Wednesday, September 2, 2015

Twenty-Eight Adventures, Part 20: Thornkeep

Welcome back! My apologies for the interruption in my regular blog postings over the last few months. Between July and August, I took a vacation, ran a Kickstarter, went to GenCon, rewrote a novel, and chased down a hundred small details pertinent to our upcoming edition of Primeval Thule 5e. For most of the summer, I’ve been frankly swamped, and I had to focus on some other things. But today I think I can spare an hour to continue my retrospective on adventures I’ve created, so I’m back—this week, at least.

Before I get to Thornkeep, let me tell you our Glacier story. This year for the family road trip, we decided to go to Glacier National Park, someplace we’d never been. I carefully plotted out our route, picked out a week when the wife and kids could get away from their summer activities, and made a reservation to stay at a condo in downtown Whitefish, Montana. We started out on Monday, July 20th. On the first day we drove to Palouse Falls (fascinating terrain, it’s in the heart of the Washington scablands) and then stayed in Colfax. On Tuesday the 21st, we drove from Colfax to Whitefish—quite a haul, but the scenery in Idaho and Montana is really just breathtaking.

After driving all day, when we were just 15 miles from Whitefish, Glacier National Park burst into flames. A huge wildfire broke out in the eastern half of the park, closing most of the Going to the Sun Road—which, as I had previously determined from my research and prep on GNP, is THE THING YOU DO when you go to Glacier. The park burned for like two weeks; we were in Whitefish for three days. As it turned out, we did get to see the western half of the Going to the Sun Road, but we missed Logan Pass, and a bunch of neat stuff around St. Mary’s Lake. Instead, we took a very long drive around the southern border of the park and saw the Two Medicine area. That was quite spectacular too . . . but I have unfinished business with Glacier National Park now, damn it.

Okay, on to Thornkeep and the Accursed Halls.

#25: The Accursed Halls
In December of 2011 my long association with TSR/Wizards of the Coast came to an end, and for the first time in a very long time I found myself a free agent. At WotC we had a draconian non-compete policy which meant that I couldn’t even consider writing for any other companies on the side, but that of course came to an end when they decided they could no longer afford to retain my services. A couple of months later, in the winter of 2012, I received a call from Ryan Dancey, a former colleague of mine at WotC who is perhaps best known as the D&D brand manager who led the effort to create the Open Game License back in 2000. Ryan was laying the groundwork for Pathfinder Online, and he needed a writer/designer to help deliver on the initial tech demo Kickstarter—specifically, a sourcebook on the town of Thornkeep in Golarion’s River Kingdoms. I was only passing familiar with Golarion, but Pathfinder I certainly knew pretty well, and I had some free time, so I was in.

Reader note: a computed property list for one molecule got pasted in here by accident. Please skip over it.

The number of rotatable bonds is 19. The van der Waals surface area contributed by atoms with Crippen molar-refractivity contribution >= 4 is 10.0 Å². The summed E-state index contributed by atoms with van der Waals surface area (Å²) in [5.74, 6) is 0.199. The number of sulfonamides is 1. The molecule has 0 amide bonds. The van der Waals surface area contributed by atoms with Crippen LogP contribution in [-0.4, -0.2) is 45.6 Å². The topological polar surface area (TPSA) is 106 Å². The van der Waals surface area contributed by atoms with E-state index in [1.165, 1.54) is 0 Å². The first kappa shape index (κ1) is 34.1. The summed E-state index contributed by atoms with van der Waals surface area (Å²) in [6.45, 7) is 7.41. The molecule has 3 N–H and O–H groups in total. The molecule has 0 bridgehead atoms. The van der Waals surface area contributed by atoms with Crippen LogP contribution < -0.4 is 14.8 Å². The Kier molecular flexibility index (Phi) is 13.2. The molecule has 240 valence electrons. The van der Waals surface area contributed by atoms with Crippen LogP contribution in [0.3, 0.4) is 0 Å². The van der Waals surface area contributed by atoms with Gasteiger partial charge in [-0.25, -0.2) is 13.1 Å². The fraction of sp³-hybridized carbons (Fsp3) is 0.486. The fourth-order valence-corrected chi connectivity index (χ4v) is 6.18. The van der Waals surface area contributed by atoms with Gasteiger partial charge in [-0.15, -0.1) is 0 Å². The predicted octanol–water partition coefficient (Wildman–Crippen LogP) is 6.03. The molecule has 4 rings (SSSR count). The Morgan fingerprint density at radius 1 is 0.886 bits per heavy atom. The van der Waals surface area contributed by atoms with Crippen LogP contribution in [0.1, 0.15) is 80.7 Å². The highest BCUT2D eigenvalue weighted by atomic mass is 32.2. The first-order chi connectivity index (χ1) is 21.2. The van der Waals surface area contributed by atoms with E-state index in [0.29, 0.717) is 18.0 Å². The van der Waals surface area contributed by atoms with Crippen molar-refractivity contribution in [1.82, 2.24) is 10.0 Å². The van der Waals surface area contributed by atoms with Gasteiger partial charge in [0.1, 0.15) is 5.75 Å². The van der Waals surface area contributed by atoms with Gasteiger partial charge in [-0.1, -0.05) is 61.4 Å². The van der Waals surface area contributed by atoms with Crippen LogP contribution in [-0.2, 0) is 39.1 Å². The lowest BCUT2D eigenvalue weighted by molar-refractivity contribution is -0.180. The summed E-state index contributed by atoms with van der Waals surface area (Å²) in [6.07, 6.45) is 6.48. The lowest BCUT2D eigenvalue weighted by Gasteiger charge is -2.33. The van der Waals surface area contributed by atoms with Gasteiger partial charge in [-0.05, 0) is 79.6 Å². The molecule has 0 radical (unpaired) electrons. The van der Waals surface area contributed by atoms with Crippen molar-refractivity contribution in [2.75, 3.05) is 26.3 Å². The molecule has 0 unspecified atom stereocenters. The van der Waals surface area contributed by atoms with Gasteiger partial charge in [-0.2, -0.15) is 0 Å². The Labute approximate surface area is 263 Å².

I joined Ryan and some other Goblinworks principals at Lisa Stevens’ house on a snowy day in early spring to learn everything I could about Thornkeep and Pathfinder Online. My mission was pretty straightforward: Create a well-rounded town that could serve as “a hive of scum and villainy” and perhaps grow into a “starter zone” for the MMO that would be moving ahead. That sort of source material is second nature for me, so no problem there. I also was asked to create a short dungeon representing an old set of ruined chambers hidden below the town, and thus the Accursed Halls came into being.

The most unusual design challenge of the Accursed Halls was that we had some ambition of matching the tabletop map and adventure to the dungeon map you’d actually experience if you visited Thornkeep in the MMO and went exploring. That was a tough order, because in the spring of 2012 the MMO only existed as a set of design documents and possibilities. One of those was a game engine and sample dungeon that looked like a potential fit for Pathfinder Online, so I actually had a map to work from. The problem: a reasonable tabletop map and a reasonable MMO dungeon experience are two very different things. The map of the Accursed Halls therefore represents my best interpretation of an asset that, at the time, looked like it might very well be incorporated into the MMO.

Naturally, the creation of a MMO involves many, many false starts and design explorations that end up leading nowhere. The initial opportunity on which I based my map of the Accursed Halls didn’t pan out (although it made for a perfectly fine dungeon map for the Thornkeep sourcebook, and a fun little adventure). As it turns out, I wound up signing on with Ryan and Goblinworks at the end of 2012, and stayed there until October of 2013 working on Pathfinder Online (and Emerald Spire, which I’ll get to in another post or two). Perhaps the most interesting part of the project is the fact that some of the source material I created for Thornkeep—the town map, the key personalities and factions, and nearby features—is, of course, featured in the MMO. Over the next few years, a lot of players will brush up against some names and places I made up, and that’s kind of cool.

Next Time: My second D&D Encounters adventure, The Search for the Diamond Staff!

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